For comparison the UK unemployment rate for three months ending February 2020 was estimated at 4%[10]. Though there is significant uncertainty around BREXIT and its potential impact on the UK economy, the UK’s economic outlook is somewhat rosier than SA’s before the epidemic.

Exit Strategies

On 1 May SA started the first tentative steps to lift lockdown slowly and in a stepwise manner. SA announced a 5-level system with level 5 being the full strict lockdown experienced since 27 March. Level 4 is now in place nationwide which allows some low risk industries (such as financial services) to return to work and also opens up some personal freedoms (such as allowing exercise). Many of the regulations are somewhat poorly explained, such as exercise is only allowed between 6am and 9am leading to the inevitable crowding along popular running and walking routes in cities. Level 4 also continues to contain a ban on the sale of cigarettes and alcohol even for home consumption [11] which is affecting the collection of taxes on these items and may be stimulating illegal cigarette sales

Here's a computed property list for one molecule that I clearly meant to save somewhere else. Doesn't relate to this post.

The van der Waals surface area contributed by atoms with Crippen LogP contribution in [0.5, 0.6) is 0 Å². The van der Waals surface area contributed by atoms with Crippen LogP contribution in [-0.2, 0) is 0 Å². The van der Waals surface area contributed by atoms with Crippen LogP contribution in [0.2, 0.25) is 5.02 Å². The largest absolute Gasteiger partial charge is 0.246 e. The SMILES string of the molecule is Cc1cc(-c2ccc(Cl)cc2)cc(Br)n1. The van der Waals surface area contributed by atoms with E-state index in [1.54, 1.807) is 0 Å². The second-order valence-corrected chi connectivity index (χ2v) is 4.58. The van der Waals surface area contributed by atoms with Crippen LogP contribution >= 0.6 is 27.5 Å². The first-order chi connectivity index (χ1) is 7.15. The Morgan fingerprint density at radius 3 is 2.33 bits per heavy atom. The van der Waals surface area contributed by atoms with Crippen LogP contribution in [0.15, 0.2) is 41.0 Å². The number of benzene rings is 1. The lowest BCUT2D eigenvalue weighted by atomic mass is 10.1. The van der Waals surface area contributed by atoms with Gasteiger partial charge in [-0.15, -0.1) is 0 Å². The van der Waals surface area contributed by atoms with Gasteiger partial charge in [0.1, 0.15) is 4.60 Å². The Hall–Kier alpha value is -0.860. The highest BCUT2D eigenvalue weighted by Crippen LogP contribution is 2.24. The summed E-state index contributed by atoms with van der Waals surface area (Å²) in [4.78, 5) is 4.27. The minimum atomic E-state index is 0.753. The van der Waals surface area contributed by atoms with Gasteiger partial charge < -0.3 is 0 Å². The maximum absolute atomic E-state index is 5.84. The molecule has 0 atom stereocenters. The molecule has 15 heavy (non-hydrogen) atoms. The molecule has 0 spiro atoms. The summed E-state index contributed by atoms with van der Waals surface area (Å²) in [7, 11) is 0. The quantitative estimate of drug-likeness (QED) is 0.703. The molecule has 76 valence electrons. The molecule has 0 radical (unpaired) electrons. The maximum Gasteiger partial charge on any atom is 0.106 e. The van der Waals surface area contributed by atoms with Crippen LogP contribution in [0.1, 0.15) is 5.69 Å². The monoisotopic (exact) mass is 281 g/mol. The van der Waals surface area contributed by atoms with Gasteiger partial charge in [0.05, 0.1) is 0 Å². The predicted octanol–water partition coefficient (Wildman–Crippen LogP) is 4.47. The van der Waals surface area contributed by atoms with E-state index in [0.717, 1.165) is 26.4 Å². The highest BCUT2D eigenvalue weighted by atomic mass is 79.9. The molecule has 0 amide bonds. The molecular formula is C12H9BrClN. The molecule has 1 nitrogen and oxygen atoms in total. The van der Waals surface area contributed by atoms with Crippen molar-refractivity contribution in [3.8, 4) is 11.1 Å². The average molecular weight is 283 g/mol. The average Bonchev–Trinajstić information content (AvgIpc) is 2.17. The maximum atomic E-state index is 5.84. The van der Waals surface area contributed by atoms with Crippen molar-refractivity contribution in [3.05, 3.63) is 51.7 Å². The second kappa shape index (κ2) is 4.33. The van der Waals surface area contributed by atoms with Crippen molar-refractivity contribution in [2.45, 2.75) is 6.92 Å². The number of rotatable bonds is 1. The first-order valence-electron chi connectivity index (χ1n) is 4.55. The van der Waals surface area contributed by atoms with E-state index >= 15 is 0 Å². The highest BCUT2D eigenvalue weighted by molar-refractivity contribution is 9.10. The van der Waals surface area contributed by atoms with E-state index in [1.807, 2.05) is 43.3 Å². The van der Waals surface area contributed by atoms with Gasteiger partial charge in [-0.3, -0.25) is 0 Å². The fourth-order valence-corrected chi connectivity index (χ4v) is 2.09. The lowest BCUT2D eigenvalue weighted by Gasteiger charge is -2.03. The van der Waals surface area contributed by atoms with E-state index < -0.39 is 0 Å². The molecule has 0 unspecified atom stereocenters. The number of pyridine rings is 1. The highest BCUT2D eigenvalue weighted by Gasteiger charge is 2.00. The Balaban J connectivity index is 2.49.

SA’s exit strategy has a framework for data-driven decision-making around what parameters should be considered for moving between levels based on health system capacity. There is also a strong emphasis on testing and screening. For example, all employers will be required to screen employees on a daily basis as they arrive for work and send anyone with symptoms for further testing and not allow them entry into the workplace.

The plan is to also implement provincial and district variation of these levels should the need arise, allowing different provinces or districts to be at different alert levels.

At the time of drafting, the UK was about to publish their comprehensive plan, expected to contain five tests revolving around NHS capacity, a sustained fall in deaths, a falling infection rate, addressing testing and PPE, and that a second peak should not overwhelm the NHS [12].

Impact of a rapid lifting of lockdown